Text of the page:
My skirt is lined and if I just leave the boucle seams serged they will stickout and get hung up on the lining and/or look odd over time. So I borrowed Ann’s catchstitching technique and used it to hold down my serged seams.

I am not that big on handstitching but I have to admit, I enjoyed doing this. There are just 2 side seams in the skirt so it didn’t take long to do this. I will probably do this to my jacket, when I get to it.

I quit making a resolution to lose weight many years ago but I do make the odd resolution that helps me focus on bigger projects, that need doing.

For 2012, I am resolving to clean out the nooks and crannies of the house and collect things, for a garage sale, in one place. This one will keep me busy this winter when I am not working.

More important to this blog is my resolution to sew up the many unfinished or planned sewing projects. Some are garments and some are quilts. This will keep me busy for the winter, into the spring. Some of these garments have been on the drawing board for three or more years. My stash is not as big as some sewers have but it needs to be reduced by at least half and preferably three forths.

So yesterday I got started by making a simple curtain for the lobby of the Studio. We have a platformed area in the lobby that houses our mini-sewing museum. Unfortunately, there is a window looking into the office on the back wall. The office is not very attractive so that window has an unpleasant view. I have been wanting to make a curtain to block the view.

I dug out some sewing related cottons from my stash and picked a blue background with thread spools and zippers on it. I just barely had enough of the fabric to cover the window side to side, unshirred. The folded length was good so I hemmed the piece on all four sides. The fold from the bolt was fine so I sewed 1/2″ from the fold then again 3/4″ from first line of stitching, to form the casing. I should have done 1″ but I got it on. The samll tension rod was fitted to the window before putting the rod through the casing.

Office side of curtain

I love my Janome 5030 sewing machine. It is great for garment construction and home dec or small quilting projects BUT when it comes to large wall hangings and lap quilts, it is the pits. It will sew them well but when you have to stuff a wad of fabric through the 6″ bed of this and most other sewing machines, you find its limitations fast. I have spent a lot of time moaning and swearing at the wad of fabric that just won’t move through the hole smoothly and without impacting the needle.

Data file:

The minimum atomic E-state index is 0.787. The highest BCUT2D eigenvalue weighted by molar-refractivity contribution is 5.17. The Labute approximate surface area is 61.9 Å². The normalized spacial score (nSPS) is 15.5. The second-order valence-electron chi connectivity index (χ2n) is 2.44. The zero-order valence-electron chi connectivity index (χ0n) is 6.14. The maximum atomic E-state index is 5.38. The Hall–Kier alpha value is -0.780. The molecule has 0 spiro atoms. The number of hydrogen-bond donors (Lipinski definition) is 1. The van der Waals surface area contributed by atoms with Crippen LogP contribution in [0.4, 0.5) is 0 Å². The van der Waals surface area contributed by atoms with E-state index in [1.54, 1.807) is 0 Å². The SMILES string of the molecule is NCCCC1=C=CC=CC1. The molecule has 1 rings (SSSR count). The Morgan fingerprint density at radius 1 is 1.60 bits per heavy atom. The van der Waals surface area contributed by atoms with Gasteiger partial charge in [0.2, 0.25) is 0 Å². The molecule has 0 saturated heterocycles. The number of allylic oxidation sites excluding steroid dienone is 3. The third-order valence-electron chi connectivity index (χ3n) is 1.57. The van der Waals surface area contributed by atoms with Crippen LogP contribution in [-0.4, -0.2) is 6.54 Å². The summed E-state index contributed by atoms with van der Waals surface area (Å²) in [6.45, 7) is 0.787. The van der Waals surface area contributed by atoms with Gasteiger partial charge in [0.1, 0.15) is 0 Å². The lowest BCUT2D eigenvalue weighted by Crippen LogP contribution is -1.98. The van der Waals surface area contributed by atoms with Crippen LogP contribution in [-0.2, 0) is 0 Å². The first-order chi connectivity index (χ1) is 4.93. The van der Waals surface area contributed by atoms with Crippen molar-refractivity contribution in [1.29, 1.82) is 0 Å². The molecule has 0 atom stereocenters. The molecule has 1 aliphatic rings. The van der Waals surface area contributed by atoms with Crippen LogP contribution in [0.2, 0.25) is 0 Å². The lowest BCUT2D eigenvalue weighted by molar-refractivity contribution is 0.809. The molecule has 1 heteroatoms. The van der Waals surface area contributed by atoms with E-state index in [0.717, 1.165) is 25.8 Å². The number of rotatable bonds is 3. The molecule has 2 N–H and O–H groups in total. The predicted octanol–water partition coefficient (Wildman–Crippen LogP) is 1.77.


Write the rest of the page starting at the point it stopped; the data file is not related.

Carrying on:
Ever since the Janome 7700 Horizon came out earlier this year, I have been lusting after its 11″ bed. I had a goal of buying one by the end of the year but it didn’t take long to realize that goal was probably unattainable. Elna, a sister company to Janome, makes its own version of the 7700 for less money. It is missing a couple decorative stitches but the trade off was that it had some ingenious built in storage compartments. So I set my sights on that machine.

If you follow Janome, you know they came out with the 12000 Horizon in October. It is a hybrid of the 7700 and the 11000 with added features. You can do regular sewing, quilting and embroidery with a computer interface. It is a lavish machine with all the bells and whistles you could want, with a price to match. It was too much for me. I have a stand alone embroidery machine that I barely use and that much technology would be lost on me. I don’t want to play with my machine, I want to sew.

Lucky for me a lady traded in her barely used 7700 on the new 12000 and I got the phone call.  Hubby and looked at it and decided to go for it.

Isn’t she pretty? She sews like a dream and has enough stitches to keep me happy for many years. And check this out:

A lap quilt through the bed with room to spare and the needle working free and easy! Heaven…I’m in Heaven!

So two of the three lap quilts for Christmas presents are done. Just got the third back from the quilter who quilted the borders for me, yesterday. Tomorrow I will put on the binding, show them next week at Guild meeting then wrap & ship the two out to the States and wrap the third and stash it with the other presents. I need to get things shipped to the States by the end of the month.